# TCP RTT Estimation and Self Clocking

• Each connection is characterized by its Round Trip Time (RTT), which is the time it takes for a segment to be sent and to get its corresponding ACK.
• The following rule must be true:

Timeout >= RTT

• The connection timeout must be slightly greater than the RTT
• if it is smaller than RTT, this will result in unnecessary segment retransmissions
• if it is too much greater than RTT, then whenever a segment is lost, we will wait long for the timeout before resending the segment, which will result in transfer delays for the application.
• For the sake of calculations, RTT will be denoted as SampleRTT.
• SampleRTT fluctuates from one segment to another, because of congestion.
• The study of Jacobson allowed us to calculate segment timeouts and RTT values.
• EstimatedRTT is the average of SampleRTT values, over time. There are two ways to calculate it depending on the TCP implementation.
• Let’s call “r” the estimated RTT and “m” the last measured RTT value.

## RTT estimation in the pre-Tahoe implementation

r = α*r + (1-α) * m

Timeout = ß*r, where ß = 2

Over time, the Estimated RTT and the Sample RTT values follow an EWMA rule (Exponential Weighted Moving Averages), where the Sample RTT is exponentially decreasing in favor of theEstimated RTT.

## RTT estimation in the Tahoe implementation

•  e = m – r
• r = r + g*e
• v = v + g * (|e| – v)
• Timeout = r + ß*v ; ß = 4

where:

• e is the error in the estimate
• g is the EWMA gain, chosen after extensive experimentation
• v is the measured variance (aka the deviation)

ß is also chosen after extensive experimentation

The higher the deviation value is, the higher the Timeout value is.

## ACK clocking and Self-clocking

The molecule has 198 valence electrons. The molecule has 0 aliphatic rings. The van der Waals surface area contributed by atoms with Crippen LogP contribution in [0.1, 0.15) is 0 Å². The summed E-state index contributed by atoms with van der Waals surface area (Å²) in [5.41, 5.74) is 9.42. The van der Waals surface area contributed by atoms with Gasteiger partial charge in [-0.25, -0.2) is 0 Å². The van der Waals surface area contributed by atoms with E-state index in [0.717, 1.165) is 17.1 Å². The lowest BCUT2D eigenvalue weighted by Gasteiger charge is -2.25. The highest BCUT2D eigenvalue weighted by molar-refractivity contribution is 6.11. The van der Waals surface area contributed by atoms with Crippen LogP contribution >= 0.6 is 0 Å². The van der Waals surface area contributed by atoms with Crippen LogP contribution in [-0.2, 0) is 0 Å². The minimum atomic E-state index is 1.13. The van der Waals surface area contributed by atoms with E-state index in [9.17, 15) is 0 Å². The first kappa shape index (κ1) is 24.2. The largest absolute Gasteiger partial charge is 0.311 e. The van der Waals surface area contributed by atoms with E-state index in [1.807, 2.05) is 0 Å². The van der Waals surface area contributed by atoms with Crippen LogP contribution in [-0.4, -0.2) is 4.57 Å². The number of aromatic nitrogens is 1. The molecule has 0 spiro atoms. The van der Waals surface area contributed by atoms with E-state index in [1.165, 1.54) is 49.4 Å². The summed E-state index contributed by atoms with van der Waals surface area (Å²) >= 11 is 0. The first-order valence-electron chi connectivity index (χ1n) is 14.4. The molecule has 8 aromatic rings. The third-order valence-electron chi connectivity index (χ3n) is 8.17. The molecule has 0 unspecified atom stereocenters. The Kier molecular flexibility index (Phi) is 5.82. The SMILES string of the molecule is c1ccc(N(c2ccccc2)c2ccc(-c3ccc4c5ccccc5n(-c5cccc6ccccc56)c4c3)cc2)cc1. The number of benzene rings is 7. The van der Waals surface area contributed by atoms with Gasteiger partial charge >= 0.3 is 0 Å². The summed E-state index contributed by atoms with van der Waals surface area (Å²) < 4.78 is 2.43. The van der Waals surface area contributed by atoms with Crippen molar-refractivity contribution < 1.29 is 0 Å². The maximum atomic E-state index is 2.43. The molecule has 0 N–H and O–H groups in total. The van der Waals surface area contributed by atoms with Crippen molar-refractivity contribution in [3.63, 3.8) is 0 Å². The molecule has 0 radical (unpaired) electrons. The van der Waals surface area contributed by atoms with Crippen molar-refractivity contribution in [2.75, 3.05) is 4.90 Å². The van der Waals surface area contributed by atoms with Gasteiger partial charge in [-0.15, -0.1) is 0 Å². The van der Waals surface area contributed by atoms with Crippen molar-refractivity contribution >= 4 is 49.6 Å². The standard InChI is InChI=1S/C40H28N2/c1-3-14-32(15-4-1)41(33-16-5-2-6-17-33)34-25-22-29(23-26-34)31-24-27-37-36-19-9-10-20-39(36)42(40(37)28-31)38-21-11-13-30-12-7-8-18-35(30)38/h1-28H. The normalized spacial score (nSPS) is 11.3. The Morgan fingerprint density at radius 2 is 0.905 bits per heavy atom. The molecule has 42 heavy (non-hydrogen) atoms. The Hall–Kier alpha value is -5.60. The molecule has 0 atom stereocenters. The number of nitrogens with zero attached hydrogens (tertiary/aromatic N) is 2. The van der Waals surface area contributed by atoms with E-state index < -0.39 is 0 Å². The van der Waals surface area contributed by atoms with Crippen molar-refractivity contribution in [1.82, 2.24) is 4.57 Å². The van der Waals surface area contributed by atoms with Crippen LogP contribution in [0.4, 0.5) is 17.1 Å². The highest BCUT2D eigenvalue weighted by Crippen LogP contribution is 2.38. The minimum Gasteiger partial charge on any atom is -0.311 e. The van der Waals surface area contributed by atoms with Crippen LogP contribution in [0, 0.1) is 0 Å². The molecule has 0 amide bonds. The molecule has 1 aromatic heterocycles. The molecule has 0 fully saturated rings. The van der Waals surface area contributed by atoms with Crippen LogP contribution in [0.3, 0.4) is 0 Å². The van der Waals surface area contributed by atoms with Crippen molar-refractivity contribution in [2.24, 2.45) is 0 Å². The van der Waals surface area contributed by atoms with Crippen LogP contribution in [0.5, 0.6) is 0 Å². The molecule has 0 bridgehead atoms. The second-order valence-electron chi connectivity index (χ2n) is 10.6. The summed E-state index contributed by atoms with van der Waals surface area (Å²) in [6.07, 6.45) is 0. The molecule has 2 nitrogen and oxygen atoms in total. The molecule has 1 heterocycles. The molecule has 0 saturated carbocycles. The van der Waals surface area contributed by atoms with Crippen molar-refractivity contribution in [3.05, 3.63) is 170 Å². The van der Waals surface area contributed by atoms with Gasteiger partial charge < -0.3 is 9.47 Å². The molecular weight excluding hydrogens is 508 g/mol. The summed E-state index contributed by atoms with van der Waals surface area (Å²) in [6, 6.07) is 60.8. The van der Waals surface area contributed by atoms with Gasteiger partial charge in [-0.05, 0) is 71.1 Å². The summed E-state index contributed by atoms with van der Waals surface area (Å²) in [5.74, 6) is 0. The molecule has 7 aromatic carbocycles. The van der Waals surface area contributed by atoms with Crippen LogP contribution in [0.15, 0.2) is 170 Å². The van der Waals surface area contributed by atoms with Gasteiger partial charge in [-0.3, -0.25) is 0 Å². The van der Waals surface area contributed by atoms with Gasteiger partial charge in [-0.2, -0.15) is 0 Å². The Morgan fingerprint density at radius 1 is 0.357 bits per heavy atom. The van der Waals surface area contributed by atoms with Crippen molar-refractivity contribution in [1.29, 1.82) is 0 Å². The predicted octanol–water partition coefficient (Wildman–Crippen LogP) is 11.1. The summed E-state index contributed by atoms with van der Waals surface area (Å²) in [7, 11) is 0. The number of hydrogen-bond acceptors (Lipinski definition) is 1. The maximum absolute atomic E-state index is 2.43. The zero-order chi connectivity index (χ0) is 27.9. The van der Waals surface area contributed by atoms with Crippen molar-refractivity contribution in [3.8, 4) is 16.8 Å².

• Let’s suppose we have three hosts A, B and C separated by a bottleneck link B-C. Even if host A initially sends a burst of segments at a high rate (will will be queued at B), C will respond with ACKs at the rate of the B-C link (the rate of the bottleneck link). For each ACK received, A will send a new segment. So the ACKs from C will “clock” the transmission. Since all this is part of TCP, we say that TCP is “self clocking”. This is true as long as:
• bottleneck link is not congested in the direction from the receiver to the sender. Otherwise (if link C-B is congested), ACKs will be slowing down the transmission.
• no ACKs are lost
• Self clocking allows the flow control window to “slide” and thus to introduce new segments into the network. TCP Self clocking © Ratul Mahajan, Washington University

Categories: Networking Basics

#### Keyboard Banger

Keyboard Banger is a network engineer from Africa. He has been working in network support and administration since 2008. He started writing study notes about certification exams and technology topics a couple of years ago. When he's not writing articles, he can be found wandering on technical forums.